Meat Stock (Bone Broth)

This post has been updated and republished. It was originally written by Alicia but I’ve updated it to reflect how I cook my stock now.

Stock is the easiest thing in the world to make, and takes hardly any effort. I always try and have some ready in the freezer and fridge. If it’s kept in the fridge in jars with a layer of fat left on it can last ages. Without the fat it will only keep a few days so I tend to only have half a litre or so in the fridge at a time.

My stock is often partly made out of leftovers. I bag up carrot peelings, onion skins (not the very outer skins but the second layer) and any other root veg peelings (parsnips, swede) and herb stalks (especially parsley) in the freezer as I cook. Whenever we have any meat bones (usually chicken) left after a meal or deboned from a piece of meat it goes into a bag in the freezer (it’s just for the two of us so I’m not too fussy about the fact they may have been chewed on a bit). If I happen to be at a butcher or buying my meat from a farmers market, I’ll get pig trotters as a first preference (they make the best gel and the best tasting stock!) or beef marrow bones as a second preference. If they have chicken carcasses going cheap I’ll buy them too. I usually get enough bones or trotters to use half on the day of purchase and set the other half aside in the freezer for another day.

I did it once on a stove top but found it too much trouble – you have to keep topping it up if you want to cook it for a long time, you have to keep the heat steady, you have to worry about the gas flame, etc. I moved on to doing it in my slowcooker which was good because you could just forget about it but then you have to wait a day for it. Then I got my Instant Pot and my world changed. I followed instructions from Nom Nom Paleo for making stock in the pressure cooker and have never looked back. I’ve listed all three below but the most detail is given to the Instant Pot, because that’s my preferred method. Incidentally, I spoke to Holly Taylor about whether or not pressure cooking made a difference to the quality of the end product in terms of nutrients and she thought not. I then did a bit more research to find out what others thought. According to Harold McGee in On Food and Cooking (a great book and highly recommended), pressure cookers ‘reduces cooking times by trapping the steam that escapes from boiling water, thereby increasing the pressure on the liquid, and so raising its boiling point – and maximum temperature – to about 250°F/120°C,’ although he doesn’t give an indication of whether pressure cooking affects the nutrition of the food. Food Renegade cites a couple of studies that show pressure cooking to preserve heat-sensitive nutrients due to reduced cooking time, so I have tentatively concluded that pressure-cooked stock is as good as a gently simmered one.

By the way, if you’re wondering what the difference is between broth and stock – well there isn’t one really, not in the actual end product. Some would argue that ‘stock’ is cooked for less time and used for cooking while ‘broth’ is cooked for at least 24 hours and used for cooking but also as a hot drink. Personally I think it’s an American vs British thing, but bone broth for drinking sounds better than drinking stock. So broth won out and became the trendy term for it. I guess I distinguish by calling the stuff I drink in a mug ‘broth’ and the stuff I use for soup ‘stock’ but it’s the same thing – I don’t make a different version for each.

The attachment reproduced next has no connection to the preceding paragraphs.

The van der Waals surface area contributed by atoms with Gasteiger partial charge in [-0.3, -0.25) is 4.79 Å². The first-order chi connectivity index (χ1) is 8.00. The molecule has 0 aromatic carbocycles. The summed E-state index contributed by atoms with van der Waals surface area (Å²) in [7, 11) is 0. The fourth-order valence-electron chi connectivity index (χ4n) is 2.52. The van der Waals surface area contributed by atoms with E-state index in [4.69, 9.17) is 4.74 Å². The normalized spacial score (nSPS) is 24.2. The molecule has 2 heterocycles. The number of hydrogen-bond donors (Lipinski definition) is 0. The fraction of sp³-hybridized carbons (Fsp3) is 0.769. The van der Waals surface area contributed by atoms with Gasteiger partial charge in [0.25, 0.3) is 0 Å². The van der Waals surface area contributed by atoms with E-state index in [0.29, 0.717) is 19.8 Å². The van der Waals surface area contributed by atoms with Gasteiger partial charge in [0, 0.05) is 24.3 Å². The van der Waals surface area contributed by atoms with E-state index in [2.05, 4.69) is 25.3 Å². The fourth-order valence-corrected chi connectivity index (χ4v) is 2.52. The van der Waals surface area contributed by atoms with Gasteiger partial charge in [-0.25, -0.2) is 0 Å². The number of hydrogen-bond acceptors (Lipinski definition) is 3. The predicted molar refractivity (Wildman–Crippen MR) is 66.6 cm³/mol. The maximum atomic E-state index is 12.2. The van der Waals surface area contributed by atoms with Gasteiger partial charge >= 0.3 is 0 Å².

You need…
Bones from the butchers – trotters are my favourite but chicken carcass or beef marrow bones are good too. If you use the latter, try and get chicken necks or feet to add for the gelatin
Saved bones from previous meals (if you have them)
A few peppercorns
2-3 bay leaves
A tablespoon of cider vinegar
Veg odds and edds and peelings (or a carrot, a celery and an onion, roughly chopped)

Stovetop method: Add all ingredients into a large pan. Cover with water and bring up to the boil. Skim of impurities. Leave to simmer for 2-3 hours (or longer if you are happy to leave it; overnight is good!), then strain.

Slowcooker method: Add all ingredients to a slowcooker, cover with water. Cook on low overnight or for as long as you want (I’ve done it for 24 hours).

Pressure cooker method (Instant Pot): Add all ingredients into Instant Pot, cover with water. Set to ‘Soup’ and adjust to 1 hour. It will take around 20 minutes to come up to pressure. Once it’s done, turn off Keep Warm and cover with a damp tea to reduce temperature quickly. It will take quite a while to come off pressure so if you’re impatient like me, leave it on Off for 10-15 minutes and then do a quick release.

Strain through a fine mesh sieve or muslin into a large dish and allow to cool. Or you could strain it into a jug and then pour into jars/small freezer bags/Tupperware/ice cube trays and when cool, place in the fridge overnight. Depending on the make up of your meat content it will reach varying stages of jelly, and the fat will rise to the top. Leave the fat on if you want to keep it in the fridge or scrape it off if you want to freeze it. You can use the fat for cooking but be aware that it may have bits of stock clinging to it so it might start spitting when it heats in a pan!

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